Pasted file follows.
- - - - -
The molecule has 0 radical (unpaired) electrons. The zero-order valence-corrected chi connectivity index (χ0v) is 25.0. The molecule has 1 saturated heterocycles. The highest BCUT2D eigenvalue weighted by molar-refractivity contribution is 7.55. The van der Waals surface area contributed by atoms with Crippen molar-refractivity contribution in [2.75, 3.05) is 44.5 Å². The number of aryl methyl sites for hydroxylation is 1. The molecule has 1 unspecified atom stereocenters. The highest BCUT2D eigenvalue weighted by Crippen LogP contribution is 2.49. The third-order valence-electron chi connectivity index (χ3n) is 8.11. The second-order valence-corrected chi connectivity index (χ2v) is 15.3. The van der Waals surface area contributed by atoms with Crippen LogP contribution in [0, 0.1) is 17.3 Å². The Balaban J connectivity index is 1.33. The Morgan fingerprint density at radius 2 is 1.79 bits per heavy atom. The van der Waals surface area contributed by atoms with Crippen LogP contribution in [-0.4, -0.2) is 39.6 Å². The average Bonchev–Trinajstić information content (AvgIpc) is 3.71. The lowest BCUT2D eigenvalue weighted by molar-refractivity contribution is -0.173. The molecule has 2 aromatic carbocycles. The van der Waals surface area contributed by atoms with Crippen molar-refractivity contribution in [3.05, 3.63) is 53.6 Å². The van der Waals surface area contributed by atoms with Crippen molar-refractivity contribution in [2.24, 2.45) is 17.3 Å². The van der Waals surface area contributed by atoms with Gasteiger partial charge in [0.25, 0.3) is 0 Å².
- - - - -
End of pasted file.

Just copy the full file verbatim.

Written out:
The molecule has 0 radical (unpaired) electrons. The zero-order valence-corrected chi connectivity index (χ0v) is 25.0. The molecule has 1 saturated heterocycles. The highest BCUT2D eigenvalue weighted by molar-refractivity contribution is 7.55. The van der Waals surface area contributed by atoms with Crippen molar-refractivity contribution in [2.75, 3.05) is 44.5 Å². The number of aryl methyl sites for hydroxylation is 1. The molecule has 1 unspecified atom stereocenters. The highest BCUT2D eigenvalue weighted by Crippen LogP contribution is 2.49. The third-order valence-electron chi connectivity index (χ3n) is 8.11. The second-order valence-corrected chi connectivity index (χ2v) is 15.3. The van der Waals surface area contributed by atoms with Crippen LogP contribution in [0, 0.1) is 17.3 Å². The Balaban J connectivity index is 1.33. The Morgan fingerprint density at radius 2 is 1.79 bits per heavy atom. The van der Waals surface area contributed by atoms with Crippen LogP contribution in [-0.4, -0.2) is 39.6 Å². The average Bonchev–Trinajstić information content (AvgIpc) is 3.71. The lowest BCUT2D eigenvalue weighted by molar-refractivity contribution is -0.173. The molecule has 2 aromatic carbocycles. The van der Waals surface area contributed by atoms with Crippen molar-refractivity contribution in [3.05, 3.63) is 53.6 Å². The van der Waals surface area contributed by atoms with Crippen molar-refractivity contribution in [2.24, 2.45) is 17.3 Å². The van der Waals surface area contributed by atoms with Gasteiger partial charge in [0.25, 0.3) is 0 Å².